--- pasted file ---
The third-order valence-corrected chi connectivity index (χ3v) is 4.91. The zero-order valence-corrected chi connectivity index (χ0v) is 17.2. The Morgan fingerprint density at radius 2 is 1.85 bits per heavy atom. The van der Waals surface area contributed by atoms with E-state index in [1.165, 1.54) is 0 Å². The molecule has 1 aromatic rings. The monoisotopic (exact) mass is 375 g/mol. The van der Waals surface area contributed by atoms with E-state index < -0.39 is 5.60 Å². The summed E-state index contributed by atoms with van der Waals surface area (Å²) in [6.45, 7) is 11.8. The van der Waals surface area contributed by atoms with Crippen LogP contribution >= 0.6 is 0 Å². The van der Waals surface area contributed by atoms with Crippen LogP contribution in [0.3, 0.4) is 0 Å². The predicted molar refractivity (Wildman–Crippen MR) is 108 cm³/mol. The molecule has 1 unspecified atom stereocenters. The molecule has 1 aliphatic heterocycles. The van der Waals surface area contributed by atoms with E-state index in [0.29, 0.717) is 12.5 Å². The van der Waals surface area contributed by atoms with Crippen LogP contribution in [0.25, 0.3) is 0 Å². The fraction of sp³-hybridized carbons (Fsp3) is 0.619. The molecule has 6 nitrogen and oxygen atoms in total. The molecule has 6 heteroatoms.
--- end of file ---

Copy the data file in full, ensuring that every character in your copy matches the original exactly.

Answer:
The third-order valence-corrected chi connectivity index (χ3v) is 4.91. The zero-order valence-corrected chi connectivity index (χ0v) is 17.2. The Morgan fingerprint density at radius 2 is 1.85 bits per heavy atom. The van der Waals surface area contributed by atoms with E-state index in [1.165, 1.54) is 0 Å². The molecule has 1 aromatic rings. The monoisotopic (exact) mass is 375 g/mol. The van der Waals surface area contributed by atoms with E-state index < -0.39 is 5.60 Å². The summed E-state index contributed by atoms with van der Waals surface area (Å²) in [6.45, 7) is 11.8. The van der Waals surface area contributed by atoms with Crippen LogP contribution >= 0.6 is 0 Å². The van der Waals surface area contributed by atoms with Crippen LogP contribution in [0.3, 0.4) is 0 Å². The predicted molar refractivity (Wildman–Crippen MR) is 108 cm³/mol. The molecule has 1 unspecified atom stereocenters. The molecule has 1 aliphatic heterocycles. The van der Waals surface area contributed by atoms with E-state index in [0.29, 0.717) is 12.5 Å². The van der Waals surface area contributed by atoms with Crippen LogP contribution in [0.25, 0.3) is 0 Å². The fraction of sp³-hybridized carbons (Fsp3) is 0.619. The molecule has 6 nitrogen and oxygen atoms in total. The molecule has 6 heteroatoms.